HMCS Edmonton disrupts cocaine smuggling three times in four days in East Pacific
Article / December 13, 2016 / Project number: cjoc
By Capt Rick Donnelly, Operation CARIBBE Public Affairs Officer
Her Majesty’s Canadian Ship (HMCS) Edmonton assisted the U.S. Coast Guard (USCG) in the disruption of three separate illicit drug shipments from November 15 to 18, 2016, in international waters off the Pacific coast of Central America. The combined weight of drugs, confirmed to be cocaine by the USCG, was an estimated 2,120 kg. The Canadian Armed Forces ship was participating in Operation CARIBBE off the Pacific Coast of North and Central America.
HMCS Edmonton’s first disruption came on November 15, 2016. Acting on information from the Joint Interagency Task Force-South (JIATFS), the ship and its crew vectored towards the last known position of a suspect vessel, a panga-style fishing boat, with overhead positioning provided by a HC-130J USCG aircraft. The panga had jettisoned its illicit cargo at this point, but with probable cause established, a USCG helicopter disabled the panga’s engines using precise and direct fire and a USCG Law Enforcement Detachment team attached to Edmonton boarded the vessel and the four suspected drug smugglers were apprehended. HMCS Edmonton, meanwhile, spent the next 10 hours searching the ocean for the jettisoned cocaine, but was only able to secure one bale totalling 40 kg. The remaining bales that were observed being jettisoned had an estimated weight of610 kg and were lost at sea. The four suspected smugglers were transferred to USCG Cutter Dauntless.
On November 17, HMCS Edmonton once again found itself on an active hunt, again tracking a panga. In this instance, it was a member of HMCS Edmonton who spotted the panga on the horizon. As before, the panga crew immediately jettisoned its load in an attempt to destroy evidence as well as lighten their load in the hopes of evading capture. This action proved fruitless, however, as 16 bales of cocaine weighing a total of 760kg were recovered, with three suspected smugglers apprehended and subsequently transferred to the USCG Cutter Hamilton.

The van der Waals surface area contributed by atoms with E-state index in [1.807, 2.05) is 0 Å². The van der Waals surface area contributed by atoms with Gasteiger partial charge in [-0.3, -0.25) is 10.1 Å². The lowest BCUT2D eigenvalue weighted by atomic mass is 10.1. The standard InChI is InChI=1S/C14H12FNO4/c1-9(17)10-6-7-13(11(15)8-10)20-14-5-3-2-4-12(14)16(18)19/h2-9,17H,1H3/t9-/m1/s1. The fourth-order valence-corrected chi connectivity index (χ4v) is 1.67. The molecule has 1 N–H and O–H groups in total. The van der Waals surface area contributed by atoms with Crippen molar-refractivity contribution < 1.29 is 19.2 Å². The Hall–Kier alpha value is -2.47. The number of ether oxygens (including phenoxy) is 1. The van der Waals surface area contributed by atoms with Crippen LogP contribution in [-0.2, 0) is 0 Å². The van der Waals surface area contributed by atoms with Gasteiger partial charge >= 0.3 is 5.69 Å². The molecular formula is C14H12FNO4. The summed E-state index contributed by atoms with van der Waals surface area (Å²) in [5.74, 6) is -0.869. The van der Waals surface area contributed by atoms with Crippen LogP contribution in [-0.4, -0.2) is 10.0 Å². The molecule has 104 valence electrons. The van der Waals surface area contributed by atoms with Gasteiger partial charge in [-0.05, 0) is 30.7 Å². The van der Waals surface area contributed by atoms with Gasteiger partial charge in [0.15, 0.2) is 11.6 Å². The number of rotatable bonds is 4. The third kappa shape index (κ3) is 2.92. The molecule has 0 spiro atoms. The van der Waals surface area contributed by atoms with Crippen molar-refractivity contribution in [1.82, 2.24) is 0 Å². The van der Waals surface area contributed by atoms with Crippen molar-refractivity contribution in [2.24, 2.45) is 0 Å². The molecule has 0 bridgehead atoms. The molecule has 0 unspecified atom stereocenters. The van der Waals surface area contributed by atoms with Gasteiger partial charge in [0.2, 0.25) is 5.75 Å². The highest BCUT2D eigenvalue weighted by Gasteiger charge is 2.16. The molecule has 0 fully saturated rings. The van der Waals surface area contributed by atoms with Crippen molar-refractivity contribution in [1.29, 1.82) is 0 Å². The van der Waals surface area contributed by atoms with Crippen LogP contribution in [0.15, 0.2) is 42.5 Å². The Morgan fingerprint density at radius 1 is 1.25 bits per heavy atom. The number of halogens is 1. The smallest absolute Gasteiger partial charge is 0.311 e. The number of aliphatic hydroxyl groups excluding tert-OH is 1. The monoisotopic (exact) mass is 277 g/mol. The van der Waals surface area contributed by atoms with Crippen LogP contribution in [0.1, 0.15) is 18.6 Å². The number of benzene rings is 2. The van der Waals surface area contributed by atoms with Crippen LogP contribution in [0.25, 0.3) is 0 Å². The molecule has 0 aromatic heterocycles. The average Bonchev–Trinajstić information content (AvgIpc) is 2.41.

HMCS Edmonton’s final hit came on November 18, right on the heels of its second disruption. Acting on information from both JIATFS and an airborne HC-130J aircraft, Edmonton moved to secure yet another cocaine jettison field. While the vessel responsible for the jettison, again a panga, was able to place an insurmountable distance between itself and Edmonton, the crew was able to retrieve 15 bales of cocaine from the ocean, weighing an estimated 710 kg.
Lieutenant-Commander Lucas Kenward, an Operation CARIBBE veteran (having captained HMCS Edmonton previously on Op CARIBBE in the spring of 2016), was understandably proud of his crew and of the cross-agency collaboration involved in making these disruptions.
“Edmonton’s interceptions this week are the result of the crew’s focused training in advance of deployment and tireless effort while deployed. I am incredibly proud of their efforts to date,” said Lieutenant-Commander Kenward. “Edmonton has demonstrated the Canadian Armed Forces’ ability to communicate, share information and seamlessly integrate with the maritime patrol aircraft and surface units of our US Coast Guard and US Navy allies to combat narcotics trafficking in the Eastern Pacific.“
Its tenth year now complete, Operation CARIBBE is Canada's participation in Operation MARTILLO, an ongoing international task force aimed at drug interdiction and counter smuggling operations in the Caribbean Sea and in the Eastern Pacific Ocean off the coast of Central and South America.
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